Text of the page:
Rear Admiral Thomas P. Ostebo, Commander, Seventeenth District, U.S. Coast Guard

Mr. Pete E. Slaiby, Vice President, Exploration and Production, Shell Alaska

Ms. Helen Brohl, Executive Director, US Committee on the Marine Transportation System* (via video teleconference)

Mr. Ed Page, Executive Director, Marine Exchange of Alaska**

Ms. Eleanor Huffines, Manager, U.S. Arctic Campaign***, Pew Charitable Trusts

Mr. Matt Ganley, Vice President, Bering Straits Native Corp.

* What's the Committee on the Marine Trasporportation Systems you ask.  From the CMTS website:

The CMTS is a Federal Cabinet-level, inter-departmental committee chaired by the Secretary of Transportation.
The purpose of the CMTS is to create a partnership of Federal departments and agencies with responsibility for the Marine Transportation System (MTS). The job of the CMTS is to ensure the development and implementation of national MTS policies that are consistent with national needs and to report to the President its views and recommendations for improving the MTS.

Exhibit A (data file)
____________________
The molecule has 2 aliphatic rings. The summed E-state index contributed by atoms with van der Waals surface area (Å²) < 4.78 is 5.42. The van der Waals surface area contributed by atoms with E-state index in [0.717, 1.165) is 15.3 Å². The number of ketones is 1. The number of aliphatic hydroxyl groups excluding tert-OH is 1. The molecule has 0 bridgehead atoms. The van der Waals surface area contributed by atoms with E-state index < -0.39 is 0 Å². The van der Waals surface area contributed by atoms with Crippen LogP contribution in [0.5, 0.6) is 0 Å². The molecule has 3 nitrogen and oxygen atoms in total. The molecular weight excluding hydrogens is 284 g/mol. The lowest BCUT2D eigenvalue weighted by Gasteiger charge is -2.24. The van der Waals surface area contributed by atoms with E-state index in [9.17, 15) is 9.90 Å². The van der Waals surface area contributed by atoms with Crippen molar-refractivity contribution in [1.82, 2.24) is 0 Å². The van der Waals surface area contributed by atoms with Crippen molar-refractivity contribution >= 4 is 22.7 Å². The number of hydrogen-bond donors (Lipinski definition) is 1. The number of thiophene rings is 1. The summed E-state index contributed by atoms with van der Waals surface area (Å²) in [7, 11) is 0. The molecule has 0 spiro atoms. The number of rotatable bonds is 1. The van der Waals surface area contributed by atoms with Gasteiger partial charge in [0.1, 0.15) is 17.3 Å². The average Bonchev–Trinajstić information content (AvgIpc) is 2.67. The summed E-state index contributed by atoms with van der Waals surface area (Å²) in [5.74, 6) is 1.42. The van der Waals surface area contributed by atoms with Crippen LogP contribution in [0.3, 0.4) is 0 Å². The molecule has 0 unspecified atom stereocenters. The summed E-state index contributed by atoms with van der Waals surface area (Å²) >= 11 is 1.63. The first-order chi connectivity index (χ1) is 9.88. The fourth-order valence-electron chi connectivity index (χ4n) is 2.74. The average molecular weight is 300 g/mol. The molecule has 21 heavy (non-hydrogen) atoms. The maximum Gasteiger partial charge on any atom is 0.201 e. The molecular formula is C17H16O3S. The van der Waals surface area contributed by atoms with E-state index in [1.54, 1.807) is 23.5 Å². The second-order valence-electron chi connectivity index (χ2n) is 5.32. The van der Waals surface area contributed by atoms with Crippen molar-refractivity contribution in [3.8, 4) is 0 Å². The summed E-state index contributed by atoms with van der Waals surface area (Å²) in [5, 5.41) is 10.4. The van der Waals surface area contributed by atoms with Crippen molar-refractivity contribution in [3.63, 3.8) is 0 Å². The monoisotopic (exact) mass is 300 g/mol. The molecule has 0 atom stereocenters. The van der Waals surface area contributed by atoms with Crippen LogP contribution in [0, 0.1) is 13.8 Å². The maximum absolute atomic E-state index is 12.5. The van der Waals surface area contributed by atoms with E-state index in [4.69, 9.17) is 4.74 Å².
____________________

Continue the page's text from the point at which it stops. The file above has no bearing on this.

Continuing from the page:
The MTS is essential to the American economy; it supports millions of American jobs, facilitates trade, moves people and goods, and provides a safe, secure, cost-effective, and energy-efficient transportation alternative. But because much of the system’s infrastructure is aging and constrained by capacity limitations, the CMTS is working to ensure that the MTS continues to meet the present and future needs of our nation... keep reading »
** Or the Marine Exchange of Alaska?
The Marine Exchange of Alaska (MXAK) provides services that aid safe, secure, efficient and environmentally responsible maritime operations.
Marine Exchange of Alaska
1000 Harbor Way
Suite 204
Juneau, AK 99801